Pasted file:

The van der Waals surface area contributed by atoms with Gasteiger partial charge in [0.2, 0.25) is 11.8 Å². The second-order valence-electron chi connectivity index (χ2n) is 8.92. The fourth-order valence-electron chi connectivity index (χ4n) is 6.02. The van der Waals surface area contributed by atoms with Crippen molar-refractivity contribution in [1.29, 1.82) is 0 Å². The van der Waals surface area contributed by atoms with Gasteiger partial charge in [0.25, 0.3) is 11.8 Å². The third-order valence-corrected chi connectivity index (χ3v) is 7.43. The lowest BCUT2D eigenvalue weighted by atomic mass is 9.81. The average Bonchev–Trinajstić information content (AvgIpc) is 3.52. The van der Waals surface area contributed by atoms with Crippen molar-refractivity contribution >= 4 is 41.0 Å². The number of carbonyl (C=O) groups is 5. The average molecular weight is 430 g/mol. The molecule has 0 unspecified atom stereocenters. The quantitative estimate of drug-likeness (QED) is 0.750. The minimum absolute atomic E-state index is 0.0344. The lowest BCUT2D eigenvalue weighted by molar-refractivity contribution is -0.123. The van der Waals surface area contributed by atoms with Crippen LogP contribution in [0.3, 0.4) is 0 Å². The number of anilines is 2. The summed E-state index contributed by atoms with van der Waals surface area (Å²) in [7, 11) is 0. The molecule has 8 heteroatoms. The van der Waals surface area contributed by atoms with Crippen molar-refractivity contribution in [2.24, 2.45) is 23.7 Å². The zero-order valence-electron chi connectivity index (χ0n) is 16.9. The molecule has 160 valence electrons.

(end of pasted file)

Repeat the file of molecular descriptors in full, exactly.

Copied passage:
The van der Waals surface area contributed by atoms with Gasteiger partial charge in [0.2, 0.25) is 11.8 Å². The second-order valence-electron chi connectivity index (χ2n) is 8.92. The fourth-order valence-electron chi connectivity index (χ4n) is 6.02. The van der Waals surface area contributed by atoms with Crippen molar-refractivity contribution in [1.29, 1.82) is 0 Å². The van der Waals surface area contributed by atoms with Gasteiger partial charge in [0.25, 0.3) is 11.8 Å². The third-order valence-corrected chi connectivity index (χ3v) is 7.43. The lowest BCUT2D eigenvalue weighted by atomic mass is 9.81. The average Bonchev–Trinajstić information content (AvgIpc) is 3.52. The van der Waals surface area contributed by atoms with Crippen molar-refractivity contribution >= 4 is 41.0 Å². The number of carbonyl (C=O) groups is 5. The average molecular weight is 430 g/mol. The molecule has 0 unspecified atom stereocenters. The quantitative estimate of drug-likeness (QED) is 0.750. The minimum absolute atomic E-state index is 0.0344. The lowest BCUT2D eigenvalue weighted by molar-refractivity contribution is -0.123. The van der Waals surface area contributed by atoms with Crippen LogP contribution in [0.3, 0.4) is 0 Å². The number of anilines is 2. The summed E-state index contributed by atoms with van der Waals surface area (Å²) in [7, 11) is 0. The molecule has 8 heteroatoms. The van der Waals surface area contributed by atoms with Crippen molar-refractivity contribution in [2.24, 2.45) is 23.7 Å². The zero-order valence-electron chi connectivity index (χ0n) is 16.9. The molecule has 160 valence electrons.